Fonio, a variety of millet, gives Pierre Thiam's West-African-inspired crab cakes a satisfyingly crisp crust.
Featured in: Crab Cakes That Taste Like Senegal
- 1 large green plantain (about 10 oz.), peeled and roughly chopped
- 5 tbsp. red palm oil or vegetable oil
- 1⁄3 cup fonio
- 2 tbsp. plus 1/2 tsp. fresh lime juice
- 1 tbsp. finely chopped cilantro
- 1 tbsp. finely chopped yellow onion
- 1 large egg, lightly beaten
- Kosher salt and freshly ground black pepper
- 1 lb. lump crabmeat
- 1⁄4 cup all-purpose flour
- 1 tsp. finely chopped fresh ginger
- Vegetable oil, for frying
- Lime wedges, for serving
In a large pot of boiling, salted water, cook the plantains until very soft, 16 to 18 minutes. Drain the plantains, and then transfer to a large bowl. Add 1 tablespoon palm oil and mash the plantains until smooth.
Meanwhile, in a small saucepan, combine the fonio with 1⁄3 cup water, bring to a boil, and cook, covered, until tender, 2 minutes. Remove the fonio from the heat and let stand, covered, until tender, about 10 minutes. Add 1 tablespoon of the cooked fonio to the plantains along with the 1⁄2 teaspoon lime juice, the cilantro, onion, and egg and season with salt and pepper. Gently fold the crabmeat into the plantains, and then shape the dough into twelve 1-inch thick patties.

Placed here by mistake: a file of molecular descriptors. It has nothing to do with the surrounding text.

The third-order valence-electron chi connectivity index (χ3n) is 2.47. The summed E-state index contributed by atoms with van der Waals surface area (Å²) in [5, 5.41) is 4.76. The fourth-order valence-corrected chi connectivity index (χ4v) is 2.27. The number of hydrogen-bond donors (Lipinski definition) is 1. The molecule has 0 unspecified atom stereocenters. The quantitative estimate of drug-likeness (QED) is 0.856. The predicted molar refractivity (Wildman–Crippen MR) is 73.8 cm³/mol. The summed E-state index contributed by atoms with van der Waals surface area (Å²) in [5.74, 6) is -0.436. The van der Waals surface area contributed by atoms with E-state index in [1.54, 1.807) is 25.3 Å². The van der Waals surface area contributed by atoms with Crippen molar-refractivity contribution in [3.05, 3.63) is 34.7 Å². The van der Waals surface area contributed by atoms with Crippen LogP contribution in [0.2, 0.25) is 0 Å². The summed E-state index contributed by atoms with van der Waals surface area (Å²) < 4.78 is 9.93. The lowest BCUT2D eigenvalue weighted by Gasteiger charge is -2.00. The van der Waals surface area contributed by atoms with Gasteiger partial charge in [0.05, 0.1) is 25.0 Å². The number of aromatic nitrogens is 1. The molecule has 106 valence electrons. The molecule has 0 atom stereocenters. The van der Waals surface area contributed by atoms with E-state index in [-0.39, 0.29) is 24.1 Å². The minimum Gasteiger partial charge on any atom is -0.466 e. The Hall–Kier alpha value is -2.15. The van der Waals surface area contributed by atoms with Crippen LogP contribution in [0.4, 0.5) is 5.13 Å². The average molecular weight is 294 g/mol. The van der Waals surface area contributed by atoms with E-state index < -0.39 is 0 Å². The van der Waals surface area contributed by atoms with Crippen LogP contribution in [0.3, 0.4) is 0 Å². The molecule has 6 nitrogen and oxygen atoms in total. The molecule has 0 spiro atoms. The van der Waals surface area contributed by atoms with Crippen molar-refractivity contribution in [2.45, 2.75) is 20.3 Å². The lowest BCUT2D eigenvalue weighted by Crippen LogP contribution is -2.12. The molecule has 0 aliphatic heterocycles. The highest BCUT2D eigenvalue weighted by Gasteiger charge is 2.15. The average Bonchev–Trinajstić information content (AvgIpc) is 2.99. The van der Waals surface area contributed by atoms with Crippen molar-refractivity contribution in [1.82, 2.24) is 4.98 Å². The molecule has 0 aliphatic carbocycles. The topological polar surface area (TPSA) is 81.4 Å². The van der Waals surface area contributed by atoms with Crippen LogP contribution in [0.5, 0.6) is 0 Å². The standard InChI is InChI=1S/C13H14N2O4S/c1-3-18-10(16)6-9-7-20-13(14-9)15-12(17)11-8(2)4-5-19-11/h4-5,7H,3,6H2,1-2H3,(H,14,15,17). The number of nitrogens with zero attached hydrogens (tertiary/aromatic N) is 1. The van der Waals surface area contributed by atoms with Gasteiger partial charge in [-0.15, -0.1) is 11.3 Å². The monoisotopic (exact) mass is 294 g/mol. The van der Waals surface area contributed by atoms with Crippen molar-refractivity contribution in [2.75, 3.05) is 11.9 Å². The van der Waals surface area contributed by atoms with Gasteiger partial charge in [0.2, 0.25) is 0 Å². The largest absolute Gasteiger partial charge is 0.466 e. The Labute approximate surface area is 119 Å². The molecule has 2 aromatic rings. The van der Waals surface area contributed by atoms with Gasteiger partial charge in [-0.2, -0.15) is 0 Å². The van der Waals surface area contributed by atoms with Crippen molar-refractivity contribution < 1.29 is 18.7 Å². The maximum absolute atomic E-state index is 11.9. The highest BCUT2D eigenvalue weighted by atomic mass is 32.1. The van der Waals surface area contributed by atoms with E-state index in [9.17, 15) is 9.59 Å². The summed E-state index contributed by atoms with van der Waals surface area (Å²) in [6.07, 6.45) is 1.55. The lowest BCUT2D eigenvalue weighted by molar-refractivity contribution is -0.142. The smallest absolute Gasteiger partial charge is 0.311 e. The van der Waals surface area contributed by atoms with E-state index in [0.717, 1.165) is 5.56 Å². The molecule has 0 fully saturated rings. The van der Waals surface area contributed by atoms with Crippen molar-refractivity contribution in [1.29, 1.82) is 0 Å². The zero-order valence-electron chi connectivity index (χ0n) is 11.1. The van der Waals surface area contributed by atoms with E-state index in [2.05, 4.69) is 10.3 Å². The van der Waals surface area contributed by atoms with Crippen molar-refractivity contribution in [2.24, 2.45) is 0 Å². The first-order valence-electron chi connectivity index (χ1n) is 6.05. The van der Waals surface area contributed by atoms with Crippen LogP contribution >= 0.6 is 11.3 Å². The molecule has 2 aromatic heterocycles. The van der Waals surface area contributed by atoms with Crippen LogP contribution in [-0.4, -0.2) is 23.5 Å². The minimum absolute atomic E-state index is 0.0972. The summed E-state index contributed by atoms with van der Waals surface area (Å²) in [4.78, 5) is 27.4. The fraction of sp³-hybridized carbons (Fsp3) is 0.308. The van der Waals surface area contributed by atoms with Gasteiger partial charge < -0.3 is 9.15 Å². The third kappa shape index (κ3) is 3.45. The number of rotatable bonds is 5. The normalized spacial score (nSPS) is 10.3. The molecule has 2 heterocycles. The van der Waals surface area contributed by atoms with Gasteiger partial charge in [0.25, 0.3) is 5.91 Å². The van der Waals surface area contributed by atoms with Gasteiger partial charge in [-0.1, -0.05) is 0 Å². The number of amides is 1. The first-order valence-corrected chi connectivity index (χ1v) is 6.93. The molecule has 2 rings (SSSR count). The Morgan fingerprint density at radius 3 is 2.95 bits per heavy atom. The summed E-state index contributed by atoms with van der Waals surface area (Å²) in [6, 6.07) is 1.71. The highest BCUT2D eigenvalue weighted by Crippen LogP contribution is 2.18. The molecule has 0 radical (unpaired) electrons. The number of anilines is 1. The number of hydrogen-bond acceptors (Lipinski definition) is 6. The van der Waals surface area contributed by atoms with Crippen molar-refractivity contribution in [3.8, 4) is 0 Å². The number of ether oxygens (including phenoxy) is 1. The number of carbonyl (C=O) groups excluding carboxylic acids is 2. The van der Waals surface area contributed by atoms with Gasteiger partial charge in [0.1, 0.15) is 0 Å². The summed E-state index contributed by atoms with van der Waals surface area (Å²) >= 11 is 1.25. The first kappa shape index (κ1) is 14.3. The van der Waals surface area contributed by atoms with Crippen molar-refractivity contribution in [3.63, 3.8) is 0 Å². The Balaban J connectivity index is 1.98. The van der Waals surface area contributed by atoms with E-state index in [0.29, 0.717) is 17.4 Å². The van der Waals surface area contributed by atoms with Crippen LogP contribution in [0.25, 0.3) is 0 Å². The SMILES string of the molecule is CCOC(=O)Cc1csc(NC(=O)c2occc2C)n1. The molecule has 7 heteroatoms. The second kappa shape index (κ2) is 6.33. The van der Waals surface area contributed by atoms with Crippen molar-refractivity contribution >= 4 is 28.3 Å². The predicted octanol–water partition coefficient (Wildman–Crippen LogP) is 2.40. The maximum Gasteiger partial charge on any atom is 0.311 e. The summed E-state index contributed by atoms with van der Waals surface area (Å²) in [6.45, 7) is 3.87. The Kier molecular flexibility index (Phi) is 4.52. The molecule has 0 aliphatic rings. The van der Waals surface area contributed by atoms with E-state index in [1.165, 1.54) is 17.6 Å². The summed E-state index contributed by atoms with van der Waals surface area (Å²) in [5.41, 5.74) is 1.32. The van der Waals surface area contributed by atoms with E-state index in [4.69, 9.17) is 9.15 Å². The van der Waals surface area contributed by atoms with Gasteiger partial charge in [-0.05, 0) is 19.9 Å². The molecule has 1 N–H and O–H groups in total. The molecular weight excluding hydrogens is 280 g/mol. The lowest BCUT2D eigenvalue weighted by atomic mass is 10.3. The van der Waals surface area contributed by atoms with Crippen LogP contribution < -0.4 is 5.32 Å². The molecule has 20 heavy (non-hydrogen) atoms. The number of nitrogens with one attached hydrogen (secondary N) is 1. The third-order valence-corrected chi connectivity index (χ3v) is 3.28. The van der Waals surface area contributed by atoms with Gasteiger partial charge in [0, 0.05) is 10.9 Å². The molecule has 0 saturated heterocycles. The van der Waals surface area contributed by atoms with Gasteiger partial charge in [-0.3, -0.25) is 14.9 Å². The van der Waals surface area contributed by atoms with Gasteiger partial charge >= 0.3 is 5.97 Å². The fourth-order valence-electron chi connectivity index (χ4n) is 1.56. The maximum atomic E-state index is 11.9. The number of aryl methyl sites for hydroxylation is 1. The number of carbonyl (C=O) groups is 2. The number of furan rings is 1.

Sprinkle the flour over the remaining fonio and then dredge each crab cake in the fonio. Transfer the crab cakes to a baking sheet and refrigerate for at least 1 hour or up to 8 hours.
In a small bowl, whisk the remaining 4 tablespoons palm oil and 2 tablespoons lime juice with the ginger, and season with salt and pepper.
Pour enough vegetable oil to come 1⁄4-inch up the side of a 12-inch skillet and heat until a deep-fry thermometer reaches 375°. Working in batches, add the crab cakes to the oil and fry, flipping once, until golden brown, about 3 minutes. Transfer to a rack set over paper towels to drain for 3 minutes, and then serve hot with the ginger dipping sauce and lime wedges.